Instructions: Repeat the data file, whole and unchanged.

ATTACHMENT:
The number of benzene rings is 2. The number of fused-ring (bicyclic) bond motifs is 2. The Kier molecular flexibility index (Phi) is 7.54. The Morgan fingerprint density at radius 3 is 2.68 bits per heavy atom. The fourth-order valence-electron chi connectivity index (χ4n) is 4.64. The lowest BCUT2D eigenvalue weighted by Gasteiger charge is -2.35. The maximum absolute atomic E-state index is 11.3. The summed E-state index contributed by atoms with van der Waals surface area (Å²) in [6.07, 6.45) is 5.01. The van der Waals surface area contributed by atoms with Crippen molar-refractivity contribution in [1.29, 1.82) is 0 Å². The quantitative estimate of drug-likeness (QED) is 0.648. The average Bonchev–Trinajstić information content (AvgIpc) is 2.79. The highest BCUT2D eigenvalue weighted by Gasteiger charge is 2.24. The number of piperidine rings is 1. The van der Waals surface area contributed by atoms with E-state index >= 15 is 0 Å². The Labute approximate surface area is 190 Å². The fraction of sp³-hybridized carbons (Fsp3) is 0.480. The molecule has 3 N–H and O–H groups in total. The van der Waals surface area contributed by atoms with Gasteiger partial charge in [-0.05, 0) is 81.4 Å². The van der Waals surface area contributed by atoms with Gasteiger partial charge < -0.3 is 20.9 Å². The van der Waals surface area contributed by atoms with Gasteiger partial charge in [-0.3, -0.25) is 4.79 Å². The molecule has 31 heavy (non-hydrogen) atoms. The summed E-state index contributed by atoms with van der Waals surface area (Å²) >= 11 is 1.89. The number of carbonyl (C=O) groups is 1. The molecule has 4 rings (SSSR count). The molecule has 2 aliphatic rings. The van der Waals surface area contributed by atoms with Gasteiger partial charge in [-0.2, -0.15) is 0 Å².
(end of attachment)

The number of benzene rings is 2. The number of fused-ring (bicyclic) bond motifs is 2. The Kier molecular flexibility index (Phi) is 7.54. The Morgan fingerprint density at radius 3 is 2.68 bits per heavy atom. The fourth-order valence-electron chi connectivity index (χ4n) is 4.64. The lowest BCUT2D eigenvalue weighted by Gasteiger charge is -2.35. The maximum absolute atomic E-state index is 11.3. The summed E-state index contributed by atoms with van der Waals surface area (Å²) in [6.07, 6.45) is 5.01. The van der Waals surface area contributed by atoms with Crippen molar-refractivity contribution in [1.29, 1.82) is 0 Å². The quantitative estimate of drug-likeness (QED) is 0.648. The average Bonchev–Trinajstić information content (AvgIpc) is 2.79. The highest BCUT2D eigenvalue weighted by Gasteiger charge is 2.24. The number of piperidine rings is 1. The van der Waals surface area contributed by atoms with E-state index >= 15 is 0 Å². The Labute approximate surface area is 190 Å². The fraction of sp³-hybridized carbons (Fsp3) is 0.480. The molecule has 3 N–H and O–H groups in total. The van der Waals surface area contributed by atoms with Gasteiger partial charge in [-0.05, 0) is 81.4 Å². The van der Waals surface area contributed by atoms with Gasteiger partial charge < -0.3 is 20.9 Å². The van der Waals surface area contributed by atoms with Gasteiger partial charge in [-0.3, -0.25) is 4.79 Å². The molecule has 31 heavy (non-hydrogen) atoms. The summed E-state index contributed by atoms with van der Waals surface area (Å²) >= 11 is 1.89. The number of carbonyl (C=O) groups is 1. The molecule has 4 rings (SSSR count). The molecule has 2 aliphatic rings. The van der Waals surface area contributed by atoms with Gasteiger partial charge in [-0.2, -0.15) is 0 Å².